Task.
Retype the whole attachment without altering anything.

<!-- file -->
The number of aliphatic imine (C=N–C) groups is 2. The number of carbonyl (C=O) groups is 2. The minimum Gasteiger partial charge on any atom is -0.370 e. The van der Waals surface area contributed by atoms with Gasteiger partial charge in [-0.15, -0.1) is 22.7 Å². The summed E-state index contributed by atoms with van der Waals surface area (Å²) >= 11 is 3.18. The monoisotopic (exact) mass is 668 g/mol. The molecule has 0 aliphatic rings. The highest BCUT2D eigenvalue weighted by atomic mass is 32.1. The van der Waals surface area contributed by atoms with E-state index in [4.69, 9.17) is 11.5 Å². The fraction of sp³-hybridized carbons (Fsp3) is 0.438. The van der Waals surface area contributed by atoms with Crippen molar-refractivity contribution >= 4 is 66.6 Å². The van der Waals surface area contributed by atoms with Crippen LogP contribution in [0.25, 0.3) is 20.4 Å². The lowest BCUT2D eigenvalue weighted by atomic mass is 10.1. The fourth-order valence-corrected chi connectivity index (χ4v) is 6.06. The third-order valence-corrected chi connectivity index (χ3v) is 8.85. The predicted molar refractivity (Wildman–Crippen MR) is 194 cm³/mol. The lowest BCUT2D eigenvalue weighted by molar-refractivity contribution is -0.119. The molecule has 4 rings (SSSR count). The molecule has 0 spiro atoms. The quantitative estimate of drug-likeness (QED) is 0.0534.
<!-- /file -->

The number of aliphatic imine (C=N–C) groups is 2. The number of carbonyl (C=O) groups is 2. The minimum Gasteiger partial charge on any atom is -0.370 e. The van der Waals surface area contributed by atoms with Gasteiger partial charge in [-0.15, -0.1) is 22.7 Å². The summed E-state index contributed by atoms with van der Waals surface area (Å²) >= 11 is 3.18. The monoisotopic (exact) mass is 668 g/mol. The molecule has 0 aliphatic rings. The highest BCUT2D eigenvalue weighted by atomic mass is 32.1. The van der Waals surface area contributed by atoms with E-state index in [4.69, 9.17) is 11.5 Å². The fraction of sp³-hybridized carbons (Fsp3) is 0.438. The van der Waals surface area contributed by atoms with Crippen molar-refractivity contribution >= 4 is 66.6 Å². The van der Waals surface area contributed by atoms with Crippen LogP contribution in [0.25, 0.3) is 20.4 Å². The lowest BCUT2D eigenvalue weighted by atomic mass is 10.1. The fourth-order valence-corrected chi connectivity index (χ4v) is 6.06. The third-order valence-corrected chi connectivity index (χ3v) is 8.85. The predicted molar refractivity (Wildman–Crippen MR) is 194 cm³/mol. The lowest BCUT2D eigenvalue weighted by molar-refractivity contribution is -0.119. The molecule has 4 rings (SSSR count). The molecule has 0 spiro atoms. The quantitative estimate of drug-likeness (QED) is 0.0534.